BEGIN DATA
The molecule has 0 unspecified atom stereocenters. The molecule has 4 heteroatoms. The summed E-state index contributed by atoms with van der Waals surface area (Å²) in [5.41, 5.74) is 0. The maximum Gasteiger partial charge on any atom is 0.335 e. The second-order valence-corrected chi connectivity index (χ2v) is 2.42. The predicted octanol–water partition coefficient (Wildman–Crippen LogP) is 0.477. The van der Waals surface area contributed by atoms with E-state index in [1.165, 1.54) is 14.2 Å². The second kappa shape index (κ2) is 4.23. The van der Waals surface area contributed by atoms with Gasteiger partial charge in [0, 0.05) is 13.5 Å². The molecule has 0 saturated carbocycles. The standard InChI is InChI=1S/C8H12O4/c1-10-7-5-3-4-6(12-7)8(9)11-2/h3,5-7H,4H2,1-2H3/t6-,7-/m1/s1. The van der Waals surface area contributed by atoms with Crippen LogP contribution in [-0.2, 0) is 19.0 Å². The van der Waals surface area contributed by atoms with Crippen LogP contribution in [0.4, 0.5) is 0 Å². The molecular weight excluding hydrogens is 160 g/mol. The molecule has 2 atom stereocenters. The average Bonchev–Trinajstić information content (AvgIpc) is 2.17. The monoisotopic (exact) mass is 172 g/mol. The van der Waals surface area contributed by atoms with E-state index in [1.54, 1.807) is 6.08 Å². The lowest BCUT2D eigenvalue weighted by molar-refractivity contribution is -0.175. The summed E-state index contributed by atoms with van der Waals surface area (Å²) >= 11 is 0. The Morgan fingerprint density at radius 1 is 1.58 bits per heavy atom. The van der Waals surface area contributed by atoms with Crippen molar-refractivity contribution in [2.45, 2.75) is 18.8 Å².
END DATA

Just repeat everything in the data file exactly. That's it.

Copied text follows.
The molecule has 0 unspecified atom stereocenters. The molecule has 4 heteroatoms. The summed E-state index contributed by atoms with van der Waals surface area (Å²) in [5.41, 5.74) is 0. The maximum Gasteiger partial charge on any atom is 0.335 e. The second-order valence-corrected chi connectivity index (χ2v) is 2.42. The predicted octanol–water partition coefficient (Wildman–Crippen LogP) is 0.477. The van der Waals surface area contributed by atoms with E-state index in [1.165, 1.54) is 14.2 Å². The second kappa shape index (κ2) is 4.23. The van der Waals surface area contributed by atoms with Gasteiger partial charge in [0, 0.05) is 13.5 Å². The molecule has 0 saturated carbocycles. The standard InChI is InChI=1S/C8H12O4/c1-10-7-5-3-4-6(12-7)8(9)11-2/h3,5-7H,4H2,1-2H3/t6-,7-/m1/s1. The van der Waals surface area contributed by atoms with Crippen LogP contribution in [-0.2, 0) is 19.0 Å². The van der Waals surface area contributed by atoms with Crippen LogP contribution in [0.4, 0.5) is 0 Å². The molecular weight excluding hydrogens is 160 g/mol. The molecule has 2 atom stereocenters. The average Bonchev–Trinajstić information content (AvgIpc) is 2.17. The monoisotopic (exact) mass is 172 g/mol. The van der Waals surface area contributed by atoms with E-state index in [1.54, 1.807) is 6.08 Å². The lowest BCUT2D eigenvalue weighted by molar-refractivity contribution is -0.175. The summed E-state index contributed by atoms with van der Waals surface area (Å²) >= 11 is 0. The Morgan fingerprint density at radius 1 is 1.58 bits per heavy atom. The van der Waals surface area contributed by atoms with Crippen molar-refractivity contribution in [2.45, 2.75) is 18.8 Å².